Radioland by Matt McHugh © 2011 Amazon Digital
Family man, Stephen, becomes addicted to a mind radio device that allows one to tune in on emotions experienced by others and thereby achieve an emotional rush. The addiction causes Stephen to become emotionally distant from his wife and his son, Steven, Jr., and the addiction ramps up when Stephen taps into the mind of a soldier in combat through a military mind device he is not supposed to be tapping into, and which he is warned to never, ever attempt to broadcast through. So, you know what Stephen is going to end up doing.
He does, and he gets in trouble for it, and that was basically the story. Stephen engaging with the soldier was touching at times and pathetic for how he provided a stranger what he refused to provide his own wife and son. Other than a few brief spats about Stephen spending too much time with his toy, we don’t see the effects of the addiction on wife and Jr. I wish McHugh would have made more of the family angle, as it was the only real source of conflict for Stephen, except for the last paragraph where he gets in legal trouble. Stephen, himself, has little problem with the addiction until his combat soldier’s frequency quits broadcasting for a reason you can easily guess.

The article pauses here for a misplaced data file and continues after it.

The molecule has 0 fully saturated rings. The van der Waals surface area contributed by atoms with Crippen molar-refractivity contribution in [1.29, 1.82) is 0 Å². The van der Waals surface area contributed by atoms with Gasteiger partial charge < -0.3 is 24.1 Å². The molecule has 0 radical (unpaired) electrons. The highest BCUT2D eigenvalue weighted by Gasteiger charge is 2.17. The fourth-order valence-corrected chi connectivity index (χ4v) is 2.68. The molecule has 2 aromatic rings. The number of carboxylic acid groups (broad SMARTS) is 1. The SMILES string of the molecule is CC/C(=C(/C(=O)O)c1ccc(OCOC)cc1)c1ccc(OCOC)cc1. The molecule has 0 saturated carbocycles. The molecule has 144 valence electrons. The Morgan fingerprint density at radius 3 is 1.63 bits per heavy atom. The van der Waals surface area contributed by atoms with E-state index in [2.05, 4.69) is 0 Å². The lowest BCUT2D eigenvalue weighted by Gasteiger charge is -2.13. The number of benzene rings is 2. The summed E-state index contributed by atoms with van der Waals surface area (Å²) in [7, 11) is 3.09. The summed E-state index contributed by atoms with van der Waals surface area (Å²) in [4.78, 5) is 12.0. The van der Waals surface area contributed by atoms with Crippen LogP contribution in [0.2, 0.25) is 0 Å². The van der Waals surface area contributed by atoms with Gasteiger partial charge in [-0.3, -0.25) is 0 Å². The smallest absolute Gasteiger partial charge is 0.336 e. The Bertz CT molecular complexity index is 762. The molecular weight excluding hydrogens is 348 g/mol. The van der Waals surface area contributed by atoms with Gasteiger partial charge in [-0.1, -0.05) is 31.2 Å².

The Stephen/Steven thing was confusing and only served to set up a brief mistaken identity bit at the end that advanced the story not one bit. The radio land of emotions is not a new concept, see Being John Malkovich, and McHugh failed to lay any junk science foundation to make his concept sound believable. Radioland fell short in the sci-fi, make-me-wonder department, as well as in the conflicted-main-character and surprise-me-with-a-twist departments. About all it had was a bittersweet relationship going on between Stephen and the unnamed soldier, which wasn’t enough for me.
It’s only available on Kindle, so I can’t recycle any paper. I’ll recycle the megabytes.